Page 2 of Mat and Trace Travel Blog Posts

Africa » Ethiopia » Amhara Region » Lalibela November 8th 2013

What a change! Women in public. Guys and girls holding hands. Beer! The roads also changed almost immediately, twisting up in to the Ethiopian Highlands. The temperature was cooler too, which was a welcome relief after our time in Libya, Egypt, and Sudan. We stayed in Gondar on our first night in Ethiopia. Like many places in the area it was well over 2000m above sea-level. The following day Jaap was under the weather, so I headed north for an explore in the Simien Mountains. After 100km the map said to turn right if I wanted to reached the Simien National Park. But the road was just a rutted dirt path, and I wasn't convinced. However I tried it, and it improved to a rocky dirt road. I was stopped at the gates of the park, ... read more
The National Park guard that accompanied me on the bike.
So cool

Africa » Sudan » North » Wadi Halfa October 30th 2013

Our ferry from Egypt chugged in to Wadi Halfa in Sudan just before lunch. Wadi Halfa is a dusty hot border town, with not a whole lot going down. Apparently we stayed in the room that Ewan McGregor and Charlie Boorman used during their Long Way Down trip. The bikes hadn't arrived so we headed into town to kill a little time. A large group of young guys in green khaki came striding past us a one stage, then a few minutes later one guy in police uniform came sprinting past us, with the group in hot pursuit. They caught him, gave him a bit of a beating, and then took him away. We found out later that the police guy had arrested one of the army guys for drinking, and this had obviously backfired on ... read more
Jaap stuck at the hotel in Wadi Halfa
Meeting the mad cyclists in the Nubian Desert
Arriving at the port in Wadi Halfa

Africa » Egypt » Upper Egypt » Aswan October 23rd 2013

After the week-long emotional high of Libya, we were soon brought back to earth by the worst place on earth: the Egyptian border offices at Salloum. Suspicion, arrogance, repeated searches, requests for "tips", and endless bureaucracy was the theme of the day. We were ushered into the dark, grime-smeared corridors of a rotting building to get our passports stamped. Shifty characters loitered about, eyeing us up with what seemed to be a mixture of curiosity and resentment. Finally we were issued through to a dark room with a large desk where three uniformed guys sat. We were introduced to "The General" who with incongruous politeness informed us that we would need to purchase our visa on exit from the country and then waved us away. I had organised a fixer to travel from Cairo to sort ... read more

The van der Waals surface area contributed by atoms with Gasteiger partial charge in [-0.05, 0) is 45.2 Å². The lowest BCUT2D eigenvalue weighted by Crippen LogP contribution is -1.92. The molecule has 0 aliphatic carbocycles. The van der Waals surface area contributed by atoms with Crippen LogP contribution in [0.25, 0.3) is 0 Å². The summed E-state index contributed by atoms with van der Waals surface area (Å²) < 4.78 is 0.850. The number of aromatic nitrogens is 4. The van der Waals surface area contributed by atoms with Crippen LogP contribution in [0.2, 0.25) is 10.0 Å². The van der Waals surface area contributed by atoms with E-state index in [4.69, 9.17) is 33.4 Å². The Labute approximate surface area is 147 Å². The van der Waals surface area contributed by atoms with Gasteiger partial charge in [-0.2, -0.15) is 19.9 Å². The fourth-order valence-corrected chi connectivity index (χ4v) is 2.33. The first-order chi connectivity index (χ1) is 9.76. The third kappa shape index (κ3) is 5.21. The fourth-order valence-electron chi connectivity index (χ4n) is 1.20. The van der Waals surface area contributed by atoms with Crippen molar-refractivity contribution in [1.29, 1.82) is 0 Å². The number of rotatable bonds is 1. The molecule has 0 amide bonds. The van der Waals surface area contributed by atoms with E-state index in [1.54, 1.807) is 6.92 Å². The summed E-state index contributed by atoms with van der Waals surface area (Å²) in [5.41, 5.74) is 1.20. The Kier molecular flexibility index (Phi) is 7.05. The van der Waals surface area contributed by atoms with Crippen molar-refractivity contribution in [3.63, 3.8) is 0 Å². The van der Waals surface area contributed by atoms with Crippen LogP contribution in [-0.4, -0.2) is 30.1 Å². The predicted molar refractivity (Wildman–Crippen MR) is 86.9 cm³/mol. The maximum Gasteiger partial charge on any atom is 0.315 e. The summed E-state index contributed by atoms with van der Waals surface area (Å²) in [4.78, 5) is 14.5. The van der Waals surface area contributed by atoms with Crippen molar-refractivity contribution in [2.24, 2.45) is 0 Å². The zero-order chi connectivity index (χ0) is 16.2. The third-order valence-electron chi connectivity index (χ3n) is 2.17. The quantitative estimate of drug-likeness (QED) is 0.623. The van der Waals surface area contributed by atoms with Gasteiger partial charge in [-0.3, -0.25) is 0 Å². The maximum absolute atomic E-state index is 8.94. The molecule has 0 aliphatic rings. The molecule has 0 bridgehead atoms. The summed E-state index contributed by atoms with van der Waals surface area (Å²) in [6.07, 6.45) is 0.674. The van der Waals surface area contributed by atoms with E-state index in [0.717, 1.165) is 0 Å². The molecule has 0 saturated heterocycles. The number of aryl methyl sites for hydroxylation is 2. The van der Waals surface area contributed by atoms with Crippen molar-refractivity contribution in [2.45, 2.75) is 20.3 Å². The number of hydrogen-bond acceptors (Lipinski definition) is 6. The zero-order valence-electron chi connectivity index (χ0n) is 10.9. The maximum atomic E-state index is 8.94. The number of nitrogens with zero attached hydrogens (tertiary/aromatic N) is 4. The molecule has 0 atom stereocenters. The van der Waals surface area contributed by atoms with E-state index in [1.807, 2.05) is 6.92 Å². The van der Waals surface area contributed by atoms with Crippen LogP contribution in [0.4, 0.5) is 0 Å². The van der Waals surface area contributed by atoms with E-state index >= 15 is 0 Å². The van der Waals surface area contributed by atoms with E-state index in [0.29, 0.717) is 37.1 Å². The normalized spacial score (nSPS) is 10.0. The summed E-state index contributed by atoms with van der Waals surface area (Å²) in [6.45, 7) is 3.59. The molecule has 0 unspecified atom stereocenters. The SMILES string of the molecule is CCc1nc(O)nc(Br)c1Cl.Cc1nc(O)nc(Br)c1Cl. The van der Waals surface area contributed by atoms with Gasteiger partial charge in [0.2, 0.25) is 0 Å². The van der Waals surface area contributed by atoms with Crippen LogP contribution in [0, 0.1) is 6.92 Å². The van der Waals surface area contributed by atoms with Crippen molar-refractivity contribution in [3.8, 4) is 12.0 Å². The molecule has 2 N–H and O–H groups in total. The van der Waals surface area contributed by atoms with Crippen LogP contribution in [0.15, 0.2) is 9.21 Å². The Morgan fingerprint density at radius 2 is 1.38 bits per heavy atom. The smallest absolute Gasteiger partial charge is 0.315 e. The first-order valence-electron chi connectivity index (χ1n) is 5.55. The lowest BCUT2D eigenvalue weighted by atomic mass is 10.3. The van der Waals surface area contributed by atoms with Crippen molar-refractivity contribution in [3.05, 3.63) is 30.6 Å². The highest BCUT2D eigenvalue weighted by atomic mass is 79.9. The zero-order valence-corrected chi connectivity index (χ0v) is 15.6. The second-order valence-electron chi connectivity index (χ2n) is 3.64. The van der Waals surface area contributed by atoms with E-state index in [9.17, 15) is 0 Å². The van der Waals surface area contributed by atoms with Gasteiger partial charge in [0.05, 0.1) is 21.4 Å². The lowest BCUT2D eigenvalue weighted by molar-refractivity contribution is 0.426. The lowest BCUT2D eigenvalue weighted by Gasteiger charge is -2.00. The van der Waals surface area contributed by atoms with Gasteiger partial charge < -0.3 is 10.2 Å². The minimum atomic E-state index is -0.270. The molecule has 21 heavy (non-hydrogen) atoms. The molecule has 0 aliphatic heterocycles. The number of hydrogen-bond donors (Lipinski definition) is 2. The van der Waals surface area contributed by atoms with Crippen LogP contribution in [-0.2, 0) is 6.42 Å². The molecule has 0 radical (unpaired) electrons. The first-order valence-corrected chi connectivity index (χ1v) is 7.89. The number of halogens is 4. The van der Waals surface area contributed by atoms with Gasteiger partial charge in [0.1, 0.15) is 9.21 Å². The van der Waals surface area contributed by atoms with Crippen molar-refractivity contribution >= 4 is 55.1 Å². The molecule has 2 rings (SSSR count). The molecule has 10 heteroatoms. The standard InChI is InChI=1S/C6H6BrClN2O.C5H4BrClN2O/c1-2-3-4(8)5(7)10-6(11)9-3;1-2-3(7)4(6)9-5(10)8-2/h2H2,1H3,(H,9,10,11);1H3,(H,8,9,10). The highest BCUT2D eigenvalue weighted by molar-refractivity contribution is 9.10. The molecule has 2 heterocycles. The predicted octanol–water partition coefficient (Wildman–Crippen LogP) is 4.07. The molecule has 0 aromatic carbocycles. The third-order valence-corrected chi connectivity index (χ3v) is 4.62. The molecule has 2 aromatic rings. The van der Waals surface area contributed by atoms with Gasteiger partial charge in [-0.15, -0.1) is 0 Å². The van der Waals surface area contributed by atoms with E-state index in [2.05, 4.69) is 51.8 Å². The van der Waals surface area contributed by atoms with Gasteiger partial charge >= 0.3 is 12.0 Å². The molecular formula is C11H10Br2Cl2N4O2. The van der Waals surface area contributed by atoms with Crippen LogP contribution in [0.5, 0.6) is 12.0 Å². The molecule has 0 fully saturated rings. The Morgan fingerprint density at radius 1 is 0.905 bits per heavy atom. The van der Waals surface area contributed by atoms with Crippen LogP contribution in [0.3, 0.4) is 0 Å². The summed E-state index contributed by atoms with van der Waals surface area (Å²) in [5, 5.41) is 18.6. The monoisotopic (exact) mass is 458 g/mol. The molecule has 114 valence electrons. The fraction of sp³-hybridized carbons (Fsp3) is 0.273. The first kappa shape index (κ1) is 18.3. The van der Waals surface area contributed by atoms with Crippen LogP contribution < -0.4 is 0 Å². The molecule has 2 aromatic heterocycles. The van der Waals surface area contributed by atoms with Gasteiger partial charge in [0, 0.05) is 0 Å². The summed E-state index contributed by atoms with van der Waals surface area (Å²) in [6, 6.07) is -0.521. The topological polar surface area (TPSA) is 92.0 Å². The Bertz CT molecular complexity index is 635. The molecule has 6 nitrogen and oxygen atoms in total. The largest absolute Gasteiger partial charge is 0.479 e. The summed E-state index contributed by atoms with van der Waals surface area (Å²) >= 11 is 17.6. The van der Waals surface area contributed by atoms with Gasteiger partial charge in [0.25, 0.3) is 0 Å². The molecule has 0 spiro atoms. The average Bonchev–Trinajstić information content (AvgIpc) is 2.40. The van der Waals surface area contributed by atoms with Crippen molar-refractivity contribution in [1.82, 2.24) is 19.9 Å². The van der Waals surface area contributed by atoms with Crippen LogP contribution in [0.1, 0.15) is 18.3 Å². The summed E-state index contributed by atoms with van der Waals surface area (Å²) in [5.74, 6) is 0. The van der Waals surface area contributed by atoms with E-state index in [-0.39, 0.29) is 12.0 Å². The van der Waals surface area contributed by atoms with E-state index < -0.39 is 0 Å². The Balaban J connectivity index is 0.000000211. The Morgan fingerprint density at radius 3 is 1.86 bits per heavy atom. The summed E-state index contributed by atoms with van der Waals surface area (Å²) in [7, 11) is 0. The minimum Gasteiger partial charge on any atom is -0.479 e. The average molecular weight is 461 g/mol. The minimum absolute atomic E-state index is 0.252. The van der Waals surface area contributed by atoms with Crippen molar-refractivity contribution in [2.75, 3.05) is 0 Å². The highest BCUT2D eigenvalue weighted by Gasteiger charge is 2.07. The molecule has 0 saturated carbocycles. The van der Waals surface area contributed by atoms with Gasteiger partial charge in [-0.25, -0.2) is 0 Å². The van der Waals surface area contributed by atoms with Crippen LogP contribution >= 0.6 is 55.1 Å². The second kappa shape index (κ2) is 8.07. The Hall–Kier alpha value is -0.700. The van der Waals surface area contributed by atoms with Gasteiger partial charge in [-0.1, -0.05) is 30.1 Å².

Near Tahrir Square

Africa » Libya » Benghazi October 9th 2013

As we approached Misrata there were burned out hulks of tanks, and the buildings were regularly pockmarked with bullet-holes, or burst open by shells, rockets, or bombs. The war that had ended two years ago felt close. It felt real. But it was this backdrop of armed revolution, the resulting lack of governmental structure or services, and and the instability of the country that served to highlight the generosity and enthusiasm of the people we were meeting. In Misrata we met Moftah, a friend of one of the Tripoli guys, and spent the evening with him and his uncle. Misrata was were the bulk of the fighting had taken place during the war, and we gained a first-hand account of what it had been like. The people of Misrata had decided to resist Gadaffi, which resulted ... read more
Tank.  KTM.  Good.
Smells like a revolution
Tank in the back yard

Africa » Libya » Tripoli October 2nd 2013

"You want adventure? Libya is the real one" advised our fixer Masoud with a big smile. He was helping us complete the various formalities at the border, while at the same time giving us our first insight into life in post-revolution Libya. The clear message that came across was that there was real excitement about the potential that a Gaddafi-free Libya held for the people, but also frustration at how slow progress was. As a far as safety was concerned, he felt that the main issues were between Libyans (different provinces / militias), and as tourists we would be welcomed. And welcomed we were. At the outskirts of Tripoli we were met by half a dozen guys on Harley Davidsons, and escorted into town as the sun set. It was the start of a week of ... read more